‘When everyone was together, for the opening of the import crate, it was the who’s who of the DJing circuit,’ he says. ‘It was also always a bit of a Saturday morning there as well. If you were going for a wander up Oxford Street, it was always good to drop in there with your date and hang around and see who else was there with their date.’
But Maynard’s most revealing story is about encountering one of his listeners in the store. ‘I was doing Free FM breakfast at the time and I’d said something on air about Barbra Streisand after playing the Pet Shop Boys’ cover of her song, Somewhere. Suddenly someone charged up to me and said at the top of his lungs, “How come you don’t like Barbra Streisand?” I admitted, “Well I do like Barbra Streisand. I just don’t like her ballads.” Then he said, “So you don’t actually hate Barbra Streisand?” I told him, “No, my favourite song of hers is Don’t Rain on My Parade. But I hate Evergreen.” He looked at me and said, “Well that’s OK then” and he turned on his heel and went back to what he was doing. I would have encounters like that at Central Station. It was a place where my listeners could meet me and have a chat to me about stuff.’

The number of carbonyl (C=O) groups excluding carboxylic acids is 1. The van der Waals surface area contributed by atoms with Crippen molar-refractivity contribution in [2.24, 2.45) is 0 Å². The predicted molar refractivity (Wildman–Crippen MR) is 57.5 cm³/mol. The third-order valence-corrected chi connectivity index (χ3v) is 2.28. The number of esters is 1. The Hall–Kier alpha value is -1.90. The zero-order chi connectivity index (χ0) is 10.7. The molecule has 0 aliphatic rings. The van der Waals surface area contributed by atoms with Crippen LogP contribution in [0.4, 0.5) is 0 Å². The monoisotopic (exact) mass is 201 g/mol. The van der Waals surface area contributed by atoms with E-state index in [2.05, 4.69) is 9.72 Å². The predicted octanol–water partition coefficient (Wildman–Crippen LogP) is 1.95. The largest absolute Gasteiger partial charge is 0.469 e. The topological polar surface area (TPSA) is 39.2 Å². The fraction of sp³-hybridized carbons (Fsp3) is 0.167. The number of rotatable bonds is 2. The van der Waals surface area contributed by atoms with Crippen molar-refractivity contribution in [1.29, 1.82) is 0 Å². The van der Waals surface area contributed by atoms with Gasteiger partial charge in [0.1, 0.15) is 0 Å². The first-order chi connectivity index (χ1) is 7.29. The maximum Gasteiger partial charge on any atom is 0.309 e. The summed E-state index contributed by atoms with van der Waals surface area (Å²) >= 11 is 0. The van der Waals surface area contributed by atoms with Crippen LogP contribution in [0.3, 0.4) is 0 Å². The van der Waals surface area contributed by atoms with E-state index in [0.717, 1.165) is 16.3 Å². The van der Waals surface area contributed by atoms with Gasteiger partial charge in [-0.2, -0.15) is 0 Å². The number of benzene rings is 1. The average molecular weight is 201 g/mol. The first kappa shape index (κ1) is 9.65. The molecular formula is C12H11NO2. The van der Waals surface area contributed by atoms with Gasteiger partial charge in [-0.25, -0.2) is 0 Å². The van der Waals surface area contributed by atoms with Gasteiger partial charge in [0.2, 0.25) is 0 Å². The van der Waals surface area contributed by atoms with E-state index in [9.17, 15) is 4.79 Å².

‘I would be playing the new Kylie Minogue single weeks ahead of all the major stations because I was getting import copies. I was very much on the side of the parallel importers because I always thought that this whole territories thing with copyright was merely there to help large companies. A global release schedule is something they should have got on board with decades ago, if they had maybe we’d still have a music industry. It’s a classic example – if you hang on to something too tightly, eventually someone will take it from you.’